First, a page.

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A Foolish Take: Why the Bull Market Could Survive 2018's Slump

By Dan Caplinger – Apr 2, 2018 at 4:30PM

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Look to the past for a useful history lesson.

Investors were sad to see March end on a down note for the stock market. The Dow Jones Industrial Average (^DJI 2.80%) finished the quarter off more than 600 points from where it started the year.

The downward move to begin 2018 ended a streak of nine consecutive quarters of gains for the Dow. During that time period, the average rose more than 8,400 points, making up almost half of the Dow's entire gain of roughly 18,000 points throughout the course of a nine-year bull market. Some fear that the end of the streak could signal the beginning of a new bear market.

Graph showing quarterly gain/loss in Dow.

Data source: Yahoo! Finance. Chart by author.

To counter that bearishness, some historical perspective is helpful. The last time the Dow had a streak this long was from 1995 to 1997, when the average rose 11 quarters in a row. After the down quarter that ended the streak, the Dow bounced back the following quarter with a gain of more than 11%. Despite further volatility, the average eventually climbed more than 45%, from around 7,900 at the end of 1997 to almost 11,500 by the end of 1999.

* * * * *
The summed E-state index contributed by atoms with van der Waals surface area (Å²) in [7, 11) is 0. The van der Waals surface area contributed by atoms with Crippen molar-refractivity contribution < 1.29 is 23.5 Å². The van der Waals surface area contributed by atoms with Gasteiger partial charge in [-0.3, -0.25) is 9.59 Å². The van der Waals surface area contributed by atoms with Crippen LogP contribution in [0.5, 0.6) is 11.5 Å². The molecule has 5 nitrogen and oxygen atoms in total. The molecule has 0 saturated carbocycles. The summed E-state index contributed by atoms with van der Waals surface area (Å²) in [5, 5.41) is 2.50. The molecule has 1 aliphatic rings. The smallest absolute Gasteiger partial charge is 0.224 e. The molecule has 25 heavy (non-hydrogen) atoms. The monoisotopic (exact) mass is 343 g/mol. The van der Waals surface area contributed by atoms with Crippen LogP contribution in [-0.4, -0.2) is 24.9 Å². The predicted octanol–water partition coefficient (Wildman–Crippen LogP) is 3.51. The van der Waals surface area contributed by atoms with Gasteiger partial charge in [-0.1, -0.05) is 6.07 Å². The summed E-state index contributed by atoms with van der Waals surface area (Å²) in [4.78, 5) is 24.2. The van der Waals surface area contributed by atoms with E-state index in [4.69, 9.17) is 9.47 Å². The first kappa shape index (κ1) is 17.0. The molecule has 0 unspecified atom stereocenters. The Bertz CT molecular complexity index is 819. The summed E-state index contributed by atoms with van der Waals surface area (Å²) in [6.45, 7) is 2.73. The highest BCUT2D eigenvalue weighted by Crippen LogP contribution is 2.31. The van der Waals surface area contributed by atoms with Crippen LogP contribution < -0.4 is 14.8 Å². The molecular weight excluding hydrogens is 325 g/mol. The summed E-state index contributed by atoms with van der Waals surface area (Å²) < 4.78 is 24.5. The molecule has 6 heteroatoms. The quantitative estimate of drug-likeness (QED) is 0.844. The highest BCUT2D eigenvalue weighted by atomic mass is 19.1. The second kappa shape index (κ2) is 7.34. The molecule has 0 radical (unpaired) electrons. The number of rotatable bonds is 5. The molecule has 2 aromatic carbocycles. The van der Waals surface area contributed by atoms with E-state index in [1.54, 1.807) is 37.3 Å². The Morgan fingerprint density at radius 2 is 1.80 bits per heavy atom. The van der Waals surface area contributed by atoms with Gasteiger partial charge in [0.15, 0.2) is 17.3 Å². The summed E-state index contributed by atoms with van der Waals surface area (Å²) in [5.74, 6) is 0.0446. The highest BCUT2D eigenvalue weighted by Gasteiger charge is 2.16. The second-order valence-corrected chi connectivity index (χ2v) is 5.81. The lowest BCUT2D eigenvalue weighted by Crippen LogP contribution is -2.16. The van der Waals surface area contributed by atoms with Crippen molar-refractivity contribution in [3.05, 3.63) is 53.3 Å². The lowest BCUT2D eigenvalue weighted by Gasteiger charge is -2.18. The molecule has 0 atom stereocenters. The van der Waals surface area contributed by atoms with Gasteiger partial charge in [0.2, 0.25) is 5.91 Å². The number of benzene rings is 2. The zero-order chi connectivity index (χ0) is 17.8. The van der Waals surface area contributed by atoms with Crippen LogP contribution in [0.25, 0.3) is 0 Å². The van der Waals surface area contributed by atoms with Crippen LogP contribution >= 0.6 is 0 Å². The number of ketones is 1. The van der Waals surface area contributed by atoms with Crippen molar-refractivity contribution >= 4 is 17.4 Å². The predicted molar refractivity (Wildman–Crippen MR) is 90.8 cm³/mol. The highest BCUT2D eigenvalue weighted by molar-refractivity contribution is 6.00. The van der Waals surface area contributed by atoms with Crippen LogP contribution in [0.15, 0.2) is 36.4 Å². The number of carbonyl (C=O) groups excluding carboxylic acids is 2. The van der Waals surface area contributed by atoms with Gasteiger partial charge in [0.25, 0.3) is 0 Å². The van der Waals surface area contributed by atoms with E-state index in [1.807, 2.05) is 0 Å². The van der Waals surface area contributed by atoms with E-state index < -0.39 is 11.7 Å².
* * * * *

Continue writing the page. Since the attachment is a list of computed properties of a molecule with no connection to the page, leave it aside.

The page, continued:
Fearful investors will always find reasons to be nervous about the market's future. Yet over long periods of time, stocks have shown a level of stability that has always helped them bounce back from declines. That's no guarantee that the bull market will last another two years and add further huge gains, but it does point to the likelihood that long-term investors will be happy with their future returns.

Dan Caplinger has no position in any of the stocks mentioned. The Motley Fool has no position in any of the stocks mentioned. The Motley Fool has a disclosure policy.

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Stocks Mentioned

Dow Jones Industrial Average (Price Return) Stock Quote
Dow Jones Industrial Average (Price Return)
^DJI
$30,316.32 (2.80%) $825.43

*Average returns of all recommendations since inception. Cost basis and return based on previous market day close.

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